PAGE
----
The costs of not managing volatility could undermine the effectiveness of our entire industry. Many construction firms are hungry to regain business lost during the shutdowns of 2020, and there’s certainly work to be had, given strong demand from both the public and private sectors. But some firms won’t have the labour or the materials to manage it effectively, and they will probably have priced it wrong because of inflation.

Then they will end up with budgets they can’t meet, labour they can’t find, and projects they can’t finish. If that happens, we expect many losses within the construction industry and, specifically, more subcontractor defaults. Smart contractors will be able to manage, but there will be lots of disruptions for those that can’t. Obviously, this is a bad scenario for builders.

But it also jeopardizes owners, who would face substantial cost overruns and project delays.

What’s the solution? It begins with all parties in a construction project – contractors, owners and procurement agencies – taking a more realistic look at inflation and coming to terms that equitably allocate the risk of rising prices without putting undue pressure on one party.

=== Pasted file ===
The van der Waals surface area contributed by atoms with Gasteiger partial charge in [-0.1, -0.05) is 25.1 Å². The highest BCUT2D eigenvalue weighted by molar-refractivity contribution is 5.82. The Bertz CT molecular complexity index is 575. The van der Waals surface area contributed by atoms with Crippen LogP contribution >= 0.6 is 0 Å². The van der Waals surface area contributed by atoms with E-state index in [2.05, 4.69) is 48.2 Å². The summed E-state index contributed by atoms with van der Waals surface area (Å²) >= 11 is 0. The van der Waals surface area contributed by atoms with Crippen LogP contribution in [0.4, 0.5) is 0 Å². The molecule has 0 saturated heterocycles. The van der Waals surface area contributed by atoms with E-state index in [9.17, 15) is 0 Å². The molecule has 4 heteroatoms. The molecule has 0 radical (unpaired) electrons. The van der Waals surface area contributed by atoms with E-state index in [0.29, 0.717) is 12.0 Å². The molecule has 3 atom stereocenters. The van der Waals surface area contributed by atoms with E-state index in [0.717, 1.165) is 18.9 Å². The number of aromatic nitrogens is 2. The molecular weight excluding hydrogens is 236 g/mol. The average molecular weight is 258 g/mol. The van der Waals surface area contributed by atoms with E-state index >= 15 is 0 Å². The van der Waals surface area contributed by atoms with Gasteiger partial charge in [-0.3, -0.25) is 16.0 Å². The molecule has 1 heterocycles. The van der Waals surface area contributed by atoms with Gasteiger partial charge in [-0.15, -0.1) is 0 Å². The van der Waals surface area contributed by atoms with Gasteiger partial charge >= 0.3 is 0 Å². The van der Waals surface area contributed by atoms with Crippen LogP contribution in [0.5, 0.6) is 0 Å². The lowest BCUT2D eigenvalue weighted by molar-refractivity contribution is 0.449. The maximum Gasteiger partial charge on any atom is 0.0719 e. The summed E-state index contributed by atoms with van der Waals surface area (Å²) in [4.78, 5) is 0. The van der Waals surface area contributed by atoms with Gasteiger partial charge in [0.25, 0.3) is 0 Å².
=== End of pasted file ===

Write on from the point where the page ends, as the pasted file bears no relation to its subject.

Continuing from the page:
One approach we favour is identifying high-risk inflationary elements in a project – steel, copper, aluminum, wood, or whichever are among the most price-volatile – and then developing a price index for this group of materials based on historical spot market prices. As the project evolves, the partners track price fluctuations against the index. If the index goes up, the project price goes up, and if the index goes down, the price goes down.

The approach would allow the project team to focus on other risk mitigation opportunities, such as analyzing trends and identifying the best times in the project life cycle to acquire materials.

Another solution is finding alternative materials that are locally sourced or more readily available. With this strategy, we’re aligned to procure the right materials at the best moment to ensure the project is successful.

I’ll be the first to admit that such a collaborative approach to inflation is not the norm in the construction industry today. Many owners and procurement agencies continue to demand guaranteed prices.

We recently declined to provide a fixed price on a project with a seven-year construction schedule due to commercial terms requiring the contractor to take risk we simply were unable to effectively manage. Yet there are signs of progress.

Among them, PCL has recently supported several solar installation projects that include a price indexing strategy (solar panel material prices are notoriously volatile), and we are leading a movement to encourage a partnership approach with owners, procurement agencies and other contractors about how to better manage inflation risk.

In the end, it’s a very rational way to manage unpredictability.

Chris Gower is the COO, Buildings with PCL. Send Industry Perspectives Op-Ed comments and column ideas to